Many Americans are struggling during the COVID-19 crisis, and that includes the millions who have already lost their jobs. It's not surprising, then, to learn that 20% of people say they'll likely take a 401(k) withdrawal in the near term to put cash in their pockets, according to the May 2020 Simplywise Retirement Confidence Index. But that's a decision they might sorely regret.
The consequences of taking an early retirement plan withdrawal
Normally, tapping a 401(k) or IRA prior to age 59 1/2 results in a 10% penalty on the amount you remove. But thanks to the CARES Act passed in March, you can now withdraw up to $100,000 without penalty from a retirement plan if you can show you've been negatively impacted by COVID-19. That's a nice option to have in theory, because it's easier to remove money that's yours from a retirement plan than to go out and qualify for a loan. But taking an early retirement plan withdrawal is a bad idea for three big reasons.
1. Taking a withdrawal now could mean locking in losses
Most retirement plan values are down because of COVID-19's brutal stock market beating earlier this year. If you take a withdrawal now, you'll risk solidifying those losses, whereas if you leave your account alone and wait for the market to recover, you may not lose a dime.
2. The more money you remove now, the less you'll have for retirement
You may be desperate for cash at present, given the current situation. But think about what your financial circumstances might look like once you're in your 70s or 80s and you haven't worked in years. Chances are, you'll need all the money you can get at that point, and the more you remove from your 401(k) or IRA today, the less your senior self will have access to.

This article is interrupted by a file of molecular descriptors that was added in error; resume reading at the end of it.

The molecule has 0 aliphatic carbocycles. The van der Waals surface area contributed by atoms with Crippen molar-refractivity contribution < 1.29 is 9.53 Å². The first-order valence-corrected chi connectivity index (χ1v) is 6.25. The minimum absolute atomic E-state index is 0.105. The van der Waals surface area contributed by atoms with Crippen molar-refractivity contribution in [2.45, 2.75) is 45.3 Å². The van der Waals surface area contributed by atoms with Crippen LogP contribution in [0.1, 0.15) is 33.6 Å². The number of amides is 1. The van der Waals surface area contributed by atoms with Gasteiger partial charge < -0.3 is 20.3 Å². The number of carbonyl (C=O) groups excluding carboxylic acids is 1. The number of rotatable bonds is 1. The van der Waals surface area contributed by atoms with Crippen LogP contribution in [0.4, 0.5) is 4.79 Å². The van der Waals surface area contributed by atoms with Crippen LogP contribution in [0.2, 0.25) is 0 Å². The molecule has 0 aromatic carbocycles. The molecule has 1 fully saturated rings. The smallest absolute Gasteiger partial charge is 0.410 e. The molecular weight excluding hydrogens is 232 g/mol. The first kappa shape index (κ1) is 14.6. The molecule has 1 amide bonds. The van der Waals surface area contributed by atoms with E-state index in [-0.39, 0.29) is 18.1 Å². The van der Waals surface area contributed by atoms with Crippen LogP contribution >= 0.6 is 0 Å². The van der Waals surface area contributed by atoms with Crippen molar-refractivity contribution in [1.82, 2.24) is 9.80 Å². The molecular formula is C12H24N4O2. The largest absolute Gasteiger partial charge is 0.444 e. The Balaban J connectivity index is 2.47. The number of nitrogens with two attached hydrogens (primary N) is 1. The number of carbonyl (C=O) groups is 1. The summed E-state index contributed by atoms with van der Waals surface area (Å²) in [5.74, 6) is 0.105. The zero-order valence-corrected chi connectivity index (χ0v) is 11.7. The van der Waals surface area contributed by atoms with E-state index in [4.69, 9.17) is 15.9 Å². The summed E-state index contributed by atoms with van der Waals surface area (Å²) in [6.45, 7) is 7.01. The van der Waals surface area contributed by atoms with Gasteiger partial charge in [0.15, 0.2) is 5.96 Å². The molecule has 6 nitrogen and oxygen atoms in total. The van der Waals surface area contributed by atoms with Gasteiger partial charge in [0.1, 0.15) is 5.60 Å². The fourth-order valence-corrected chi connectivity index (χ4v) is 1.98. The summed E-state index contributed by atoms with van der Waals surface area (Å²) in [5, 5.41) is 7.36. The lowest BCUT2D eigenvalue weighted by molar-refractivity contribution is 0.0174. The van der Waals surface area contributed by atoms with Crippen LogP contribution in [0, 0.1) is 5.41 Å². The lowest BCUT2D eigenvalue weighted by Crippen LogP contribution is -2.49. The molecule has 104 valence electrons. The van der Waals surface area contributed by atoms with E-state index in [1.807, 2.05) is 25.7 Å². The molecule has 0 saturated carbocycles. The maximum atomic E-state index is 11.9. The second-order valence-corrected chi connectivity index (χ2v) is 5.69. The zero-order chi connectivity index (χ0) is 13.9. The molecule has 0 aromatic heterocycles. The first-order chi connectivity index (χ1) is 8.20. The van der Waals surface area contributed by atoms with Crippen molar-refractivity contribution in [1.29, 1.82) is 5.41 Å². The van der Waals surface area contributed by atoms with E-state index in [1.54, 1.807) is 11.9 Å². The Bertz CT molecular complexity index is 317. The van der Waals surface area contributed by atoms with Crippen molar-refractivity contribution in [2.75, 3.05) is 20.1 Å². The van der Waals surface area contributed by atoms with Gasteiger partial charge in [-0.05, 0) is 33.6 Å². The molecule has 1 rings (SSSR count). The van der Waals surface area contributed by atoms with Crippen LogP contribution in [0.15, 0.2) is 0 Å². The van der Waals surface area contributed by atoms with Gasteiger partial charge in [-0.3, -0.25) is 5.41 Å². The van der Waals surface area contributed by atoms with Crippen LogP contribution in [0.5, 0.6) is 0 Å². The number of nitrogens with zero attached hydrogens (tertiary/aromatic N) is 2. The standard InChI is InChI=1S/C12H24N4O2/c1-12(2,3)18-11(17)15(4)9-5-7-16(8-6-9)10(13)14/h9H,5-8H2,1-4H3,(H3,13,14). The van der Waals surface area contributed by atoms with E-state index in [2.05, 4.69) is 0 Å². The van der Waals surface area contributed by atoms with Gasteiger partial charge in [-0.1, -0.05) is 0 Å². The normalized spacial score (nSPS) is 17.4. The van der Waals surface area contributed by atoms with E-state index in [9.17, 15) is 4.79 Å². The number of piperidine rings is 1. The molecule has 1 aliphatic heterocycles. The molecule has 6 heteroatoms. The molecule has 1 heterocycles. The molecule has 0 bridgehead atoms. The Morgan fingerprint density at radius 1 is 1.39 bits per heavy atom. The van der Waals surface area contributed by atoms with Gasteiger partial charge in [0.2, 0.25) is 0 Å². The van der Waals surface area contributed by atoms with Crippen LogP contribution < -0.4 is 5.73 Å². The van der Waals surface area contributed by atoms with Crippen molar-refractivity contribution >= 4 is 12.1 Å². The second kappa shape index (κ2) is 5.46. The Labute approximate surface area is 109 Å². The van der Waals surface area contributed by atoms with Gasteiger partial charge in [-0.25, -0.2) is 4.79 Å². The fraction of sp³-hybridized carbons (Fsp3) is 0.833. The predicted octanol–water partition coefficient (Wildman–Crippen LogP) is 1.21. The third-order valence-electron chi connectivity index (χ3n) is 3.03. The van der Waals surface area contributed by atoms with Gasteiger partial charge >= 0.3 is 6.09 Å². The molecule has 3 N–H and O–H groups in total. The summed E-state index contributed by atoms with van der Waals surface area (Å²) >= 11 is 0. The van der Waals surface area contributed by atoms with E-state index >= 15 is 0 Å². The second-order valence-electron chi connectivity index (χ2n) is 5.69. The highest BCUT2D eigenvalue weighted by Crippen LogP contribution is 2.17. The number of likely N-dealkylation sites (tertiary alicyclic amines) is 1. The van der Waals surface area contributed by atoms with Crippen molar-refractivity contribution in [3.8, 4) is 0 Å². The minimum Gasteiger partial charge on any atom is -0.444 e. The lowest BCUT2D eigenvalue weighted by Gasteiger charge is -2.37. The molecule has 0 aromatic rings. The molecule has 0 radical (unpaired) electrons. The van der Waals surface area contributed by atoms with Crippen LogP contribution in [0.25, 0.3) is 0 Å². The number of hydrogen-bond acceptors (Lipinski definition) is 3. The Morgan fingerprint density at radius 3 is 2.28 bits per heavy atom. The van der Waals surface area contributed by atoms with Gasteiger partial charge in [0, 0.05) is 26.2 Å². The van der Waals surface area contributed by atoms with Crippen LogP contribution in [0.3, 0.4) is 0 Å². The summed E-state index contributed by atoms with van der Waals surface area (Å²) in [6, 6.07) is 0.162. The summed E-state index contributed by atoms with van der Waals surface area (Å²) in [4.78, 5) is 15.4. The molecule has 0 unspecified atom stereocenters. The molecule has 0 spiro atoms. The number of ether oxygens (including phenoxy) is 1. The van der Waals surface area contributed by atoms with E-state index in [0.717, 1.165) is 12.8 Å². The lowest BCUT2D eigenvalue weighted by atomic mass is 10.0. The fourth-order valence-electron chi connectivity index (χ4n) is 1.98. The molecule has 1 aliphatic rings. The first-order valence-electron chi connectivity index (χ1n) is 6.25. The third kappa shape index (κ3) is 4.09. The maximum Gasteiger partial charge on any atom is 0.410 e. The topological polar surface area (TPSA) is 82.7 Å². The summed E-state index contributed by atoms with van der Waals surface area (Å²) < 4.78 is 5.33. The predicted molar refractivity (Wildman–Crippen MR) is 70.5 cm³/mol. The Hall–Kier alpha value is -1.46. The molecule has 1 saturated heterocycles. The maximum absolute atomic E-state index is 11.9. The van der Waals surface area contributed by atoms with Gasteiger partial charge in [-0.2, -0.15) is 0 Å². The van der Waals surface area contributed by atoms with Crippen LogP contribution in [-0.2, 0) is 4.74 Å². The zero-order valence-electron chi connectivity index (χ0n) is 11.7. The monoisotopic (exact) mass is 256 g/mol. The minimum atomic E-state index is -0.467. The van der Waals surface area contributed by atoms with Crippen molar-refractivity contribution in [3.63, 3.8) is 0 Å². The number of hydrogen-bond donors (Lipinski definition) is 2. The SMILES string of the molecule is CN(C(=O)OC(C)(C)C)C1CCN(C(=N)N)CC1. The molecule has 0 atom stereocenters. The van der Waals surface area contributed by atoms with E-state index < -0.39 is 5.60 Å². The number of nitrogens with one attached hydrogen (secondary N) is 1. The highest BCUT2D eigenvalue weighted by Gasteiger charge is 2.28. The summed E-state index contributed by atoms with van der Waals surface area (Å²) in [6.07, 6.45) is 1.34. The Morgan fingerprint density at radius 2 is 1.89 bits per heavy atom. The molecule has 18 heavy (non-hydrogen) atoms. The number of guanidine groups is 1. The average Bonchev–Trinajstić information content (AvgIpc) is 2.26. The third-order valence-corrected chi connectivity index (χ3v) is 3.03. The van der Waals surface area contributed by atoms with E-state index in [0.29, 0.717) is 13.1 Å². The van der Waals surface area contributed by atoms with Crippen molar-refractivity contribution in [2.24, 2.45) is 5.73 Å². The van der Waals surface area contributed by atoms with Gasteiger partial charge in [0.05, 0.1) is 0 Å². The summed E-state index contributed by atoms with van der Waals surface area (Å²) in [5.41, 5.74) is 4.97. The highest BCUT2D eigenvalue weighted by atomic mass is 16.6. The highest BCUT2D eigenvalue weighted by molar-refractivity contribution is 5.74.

3. You'll lose out on investment growth on your money
The money in your 401(k) or IRA shouldn't just sit there doing nothing. Ideally, you should be investing it in a manner that lends to decent growth -- namely, by loading up on stocks. If you take a retirement plan withdrawal today, you'll lose out on whatever growth that money could have achieved. Now, imagine you take out $15,000 to pay some near-term bills, but you're 30 years away from retirement. If your retirement plan investments normally generate an average annual 7% return, which is a few percentage points below the stock market's average, you'll wind up losing out on $114,000. And that's a lot of money to give up.
You may feel you have no choice but to take a withdrawal from your retirement plan in the coming weeks or months. But before you do, explore other options. See if you can defer some bills, crank up your income with a remote side hustle, or borrow money affordably with a home equity loan. If you're truly out of options, you're better off removing funds from your 401(k) or IRA than racking up expensive debt, like that of the credit card variety, but if you can avoid an early withdrawal, you'll be better off later in life.